Ukraine’s top military commander General Serhiy Kirychenko, recently admitted that due to obsolete equipment and lack of funds, Ukraine’s 250,000 strong army is only partially operational.
With the serious international and regional rivalry for economic superiority, in this strategic area, and with maneuvers currently being conducted in the Black Sea, the general’s statement casts doubt on Kiev’s ability to guarantee stability in the region. In other more obvious words, access to raw materials. And this is a direct maritime link to Central Asia, the focal point of the world’s most important industrial projections.

The "Great Game" is no longer a diplomatic-espionage information service based on competing favors, but a very real military struggle-war that is now being waged. The Black Sea region is directly economically connected to where World War III actually began with the announcement by Russian units in Tajikistan, in February 1994, that they are on a frontline fighting Islamic fundamentalists. That December Chechnya explodes and because of so many enemy successes, spreading into Dagestan bordering the Caspian, Russia’s President Vladimir Putin made a surprise visit to the area and ordered the strengthening of Russia’s southern border from Azerbaijan to Kazakhstan, reported.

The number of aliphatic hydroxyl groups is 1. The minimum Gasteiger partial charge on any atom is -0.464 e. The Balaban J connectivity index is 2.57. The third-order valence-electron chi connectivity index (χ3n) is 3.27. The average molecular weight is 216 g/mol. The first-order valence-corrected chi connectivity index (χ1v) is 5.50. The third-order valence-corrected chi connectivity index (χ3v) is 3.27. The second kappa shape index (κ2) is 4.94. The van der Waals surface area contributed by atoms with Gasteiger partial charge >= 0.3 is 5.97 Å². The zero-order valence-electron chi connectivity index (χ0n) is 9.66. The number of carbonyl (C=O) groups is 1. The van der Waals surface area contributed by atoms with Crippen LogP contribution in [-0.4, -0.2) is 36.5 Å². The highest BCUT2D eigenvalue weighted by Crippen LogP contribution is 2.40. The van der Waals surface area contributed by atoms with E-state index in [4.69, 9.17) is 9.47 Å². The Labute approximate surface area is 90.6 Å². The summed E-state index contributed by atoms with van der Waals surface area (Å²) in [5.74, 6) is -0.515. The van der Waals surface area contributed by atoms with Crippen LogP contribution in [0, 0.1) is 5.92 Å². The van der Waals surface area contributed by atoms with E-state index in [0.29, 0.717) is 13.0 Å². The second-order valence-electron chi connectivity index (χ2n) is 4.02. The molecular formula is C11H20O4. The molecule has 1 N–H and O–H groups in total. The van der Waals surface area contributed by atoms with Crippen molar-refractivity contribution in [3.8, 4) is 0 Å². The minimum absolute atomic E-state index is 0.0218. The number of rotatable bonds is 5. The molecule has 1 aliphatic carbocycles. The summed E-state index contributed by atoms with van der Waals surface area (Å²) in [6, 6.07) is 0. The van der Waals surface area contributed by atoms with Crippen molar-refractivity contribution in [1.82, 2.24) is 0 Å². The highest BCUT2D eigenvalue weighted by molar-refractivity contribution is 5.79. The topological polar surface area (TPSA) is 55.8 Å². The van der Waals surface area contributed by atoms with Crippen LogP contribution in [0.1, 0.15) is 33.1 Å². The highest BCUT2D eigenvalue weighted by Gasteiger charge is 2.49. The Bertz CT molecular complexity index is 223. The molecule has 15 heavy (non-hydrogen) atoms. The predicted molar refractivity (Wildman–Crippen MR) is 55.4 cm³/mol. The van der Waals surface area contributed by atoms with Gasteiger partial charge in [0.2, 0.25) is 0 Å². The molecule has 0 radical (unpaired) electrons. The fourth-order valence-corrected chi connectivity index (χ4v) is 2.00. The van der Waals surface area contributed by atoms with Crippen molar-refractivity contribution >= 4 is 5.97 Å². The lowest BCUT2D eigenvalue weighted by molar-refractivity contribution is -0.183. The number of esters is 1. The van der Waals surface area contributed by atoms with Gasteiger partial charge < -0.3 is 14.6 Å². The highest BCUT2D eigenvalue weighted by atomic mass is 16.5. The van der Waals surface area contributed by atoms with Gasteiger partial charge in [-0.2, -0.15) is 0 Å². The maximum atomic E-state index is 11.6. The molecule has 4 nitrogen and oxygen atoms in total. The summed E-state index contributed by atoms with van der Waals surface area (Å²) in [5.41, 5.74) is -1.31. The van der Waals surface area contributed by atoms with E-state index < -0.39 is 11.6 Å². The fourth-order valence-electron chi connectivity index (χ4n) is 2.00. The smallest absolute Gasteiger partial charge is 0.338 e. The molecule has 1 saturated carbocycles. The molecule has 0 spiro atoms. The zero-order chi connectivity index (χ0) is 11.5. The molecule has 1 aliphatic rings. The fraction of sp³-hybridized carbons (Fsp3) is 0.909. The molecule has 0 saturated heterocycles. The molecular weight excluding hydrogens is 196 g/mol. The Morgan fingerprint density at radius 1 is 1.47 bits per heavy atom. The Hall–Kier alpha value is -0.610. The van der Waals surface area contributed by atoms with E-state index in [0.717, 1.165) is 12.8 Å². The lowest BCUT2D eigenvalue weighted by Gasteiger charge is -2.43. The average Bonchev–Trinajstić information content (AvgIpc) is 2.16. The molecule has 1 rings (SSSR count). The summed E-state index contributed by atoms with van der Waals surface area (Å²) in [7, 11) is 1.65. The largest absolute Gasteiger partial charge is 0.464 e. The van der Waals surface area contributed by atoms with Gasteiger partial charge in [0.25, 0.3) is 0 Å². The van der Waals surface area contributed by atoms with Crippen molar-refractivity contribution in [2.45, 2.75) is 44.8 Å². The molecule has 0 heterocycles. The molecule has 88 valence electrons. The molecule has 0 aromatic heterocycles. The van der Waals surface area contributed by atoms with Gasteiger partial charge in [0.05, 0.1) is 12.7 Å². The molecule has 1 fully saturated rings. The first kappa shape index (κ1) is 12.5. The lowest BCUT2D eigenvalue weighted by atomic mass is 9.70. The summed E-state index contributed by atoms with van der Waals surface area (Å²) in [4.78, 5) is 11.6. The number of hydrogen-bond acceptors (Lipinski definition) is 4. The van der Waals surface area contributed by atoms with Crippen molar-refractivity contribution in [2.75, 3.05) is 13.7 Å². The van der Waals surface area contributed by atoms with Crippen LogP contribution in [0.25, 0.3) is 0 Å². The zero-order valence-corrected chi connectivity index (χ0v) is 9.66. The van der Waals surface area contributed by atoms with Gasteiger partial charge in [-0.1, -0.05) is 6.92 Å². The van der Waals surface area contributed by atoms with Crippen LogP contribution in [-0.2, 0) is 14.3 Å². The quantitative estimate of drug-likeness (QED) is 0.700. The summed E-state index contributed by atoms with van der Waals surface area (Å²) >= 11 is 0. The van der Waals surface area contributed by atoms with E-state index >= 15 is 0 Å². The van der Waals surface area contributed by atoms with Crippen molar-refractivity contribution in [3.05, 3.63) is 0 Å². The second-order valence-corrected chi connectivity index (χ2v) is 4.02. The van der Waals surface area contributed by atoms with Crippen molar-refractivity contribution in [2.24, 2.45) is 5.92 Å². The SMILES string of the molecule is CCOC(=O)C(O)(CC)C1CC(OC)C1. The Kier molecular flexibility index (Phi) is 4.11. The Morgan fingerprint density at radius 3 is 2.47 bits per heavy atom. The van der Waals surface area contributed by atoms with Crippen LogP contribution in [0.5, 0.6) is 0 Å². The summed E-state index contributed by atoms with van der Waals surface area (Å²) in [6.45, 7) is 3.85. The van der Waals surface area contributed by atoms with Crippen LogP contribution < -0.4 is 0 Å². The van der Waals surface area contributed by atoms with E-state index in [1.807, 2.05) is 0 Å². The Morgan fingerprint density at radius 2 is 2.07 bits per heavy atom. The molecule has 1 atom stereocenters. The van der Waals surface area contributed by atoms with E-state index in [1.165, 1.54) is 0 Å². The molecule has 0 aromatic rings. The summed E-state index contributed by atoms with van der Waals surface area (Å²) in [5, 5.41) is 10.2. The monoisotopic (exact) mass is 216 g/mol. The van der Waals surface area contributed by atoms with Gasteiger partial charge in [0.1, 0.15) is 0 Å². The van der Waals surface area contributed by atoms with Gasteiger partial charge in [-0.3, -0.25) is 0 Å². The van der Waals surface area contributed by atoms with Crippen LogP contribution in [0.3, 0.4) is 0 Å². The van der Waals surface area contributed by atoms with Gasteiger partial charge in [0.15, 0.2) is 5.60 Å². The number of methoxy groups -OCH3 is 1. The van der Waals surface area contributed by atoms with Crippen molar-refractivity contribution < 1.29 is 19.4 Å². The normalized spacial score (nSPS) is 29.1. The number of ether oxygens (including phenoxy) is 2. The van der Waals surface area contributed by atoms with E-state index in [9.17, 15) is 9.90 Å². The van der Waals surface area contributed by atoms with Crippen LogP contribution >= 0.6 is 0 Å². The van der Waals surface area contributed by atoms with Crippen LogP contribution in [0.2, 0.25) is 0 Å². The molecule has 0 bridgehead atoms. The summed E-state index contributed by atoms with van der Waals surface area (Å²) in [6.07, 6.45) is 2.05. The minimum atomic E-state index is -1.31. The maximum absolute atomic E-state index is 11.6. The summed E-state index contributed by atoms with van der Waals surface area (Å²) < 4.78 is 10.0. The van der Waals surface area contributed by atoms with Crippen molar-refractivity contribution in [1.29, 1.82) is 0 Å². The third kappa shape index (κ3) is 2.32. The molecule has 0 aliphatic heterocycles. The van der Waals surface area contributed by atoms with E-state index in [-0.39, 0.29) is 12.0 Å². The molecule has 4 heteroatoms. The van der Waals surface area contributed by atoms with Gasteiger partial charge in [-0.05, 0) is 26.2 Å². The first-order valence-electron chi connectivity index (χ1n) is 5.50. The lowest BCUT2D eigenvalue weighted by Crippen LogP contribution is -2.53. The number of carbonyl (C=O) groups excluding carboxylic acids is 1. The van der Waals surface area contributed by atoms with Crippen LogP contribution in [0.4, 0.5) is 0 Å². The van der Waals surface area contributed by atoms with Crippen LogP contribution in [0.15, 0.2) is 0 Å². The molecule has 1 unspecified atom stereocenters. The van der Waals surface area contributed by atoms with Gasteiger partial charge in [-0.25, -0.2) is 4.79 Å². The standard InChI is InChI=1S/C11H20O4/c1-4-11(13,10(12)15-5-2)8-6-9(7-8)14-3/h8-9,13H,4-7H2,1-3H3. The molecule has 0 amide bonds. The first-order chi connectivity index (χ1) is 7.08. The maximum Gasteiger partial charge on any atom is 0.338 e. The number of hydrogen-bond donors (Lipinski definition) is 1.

A capable Ukraine would make things so much easier and fortunately with the new administration in Kiev it reduces the chances of any more nuclear-missile technology heading south. It also increases the chances of whatever budget Ukraine has for its military being used as designated instead of for new furnishings for an official’s villa.

The general’s remarks, carried by AP, continued with him saying, "the army has only a limited capability to defend the state." The problem mainly affects "complex and expensive air force weapons and counter-electronic systems."

With the Soviet collaspe of 1991 Ukraine took control of huge amounts of weapons, ammunition and military infrastructure but, nearly 15 years later, most of it is in disrepair due to the military’s lack of funds. The Defense Minister Evhen Marchuk warned, last year, that the army had purchased no new armored vehicles, warplanes or helicopters since independence.

No one is more glad to hear this than the attentive Council of Guardians in Teheran. It is no coincidence they had an industrial minister attend the inauguration ceremonies of President Victor Yushchenko. With the economic designs Teheran makes no secret of they intend to monitor, along with Turkey, the inadequacies of the Western-Russian defense arrangements in the region and their vulnerabilities.

The U. S. and Germany should give as much priorities to assisting Ukraine’s military as they do concerning Russia. This is why Iran has the initiative completely.


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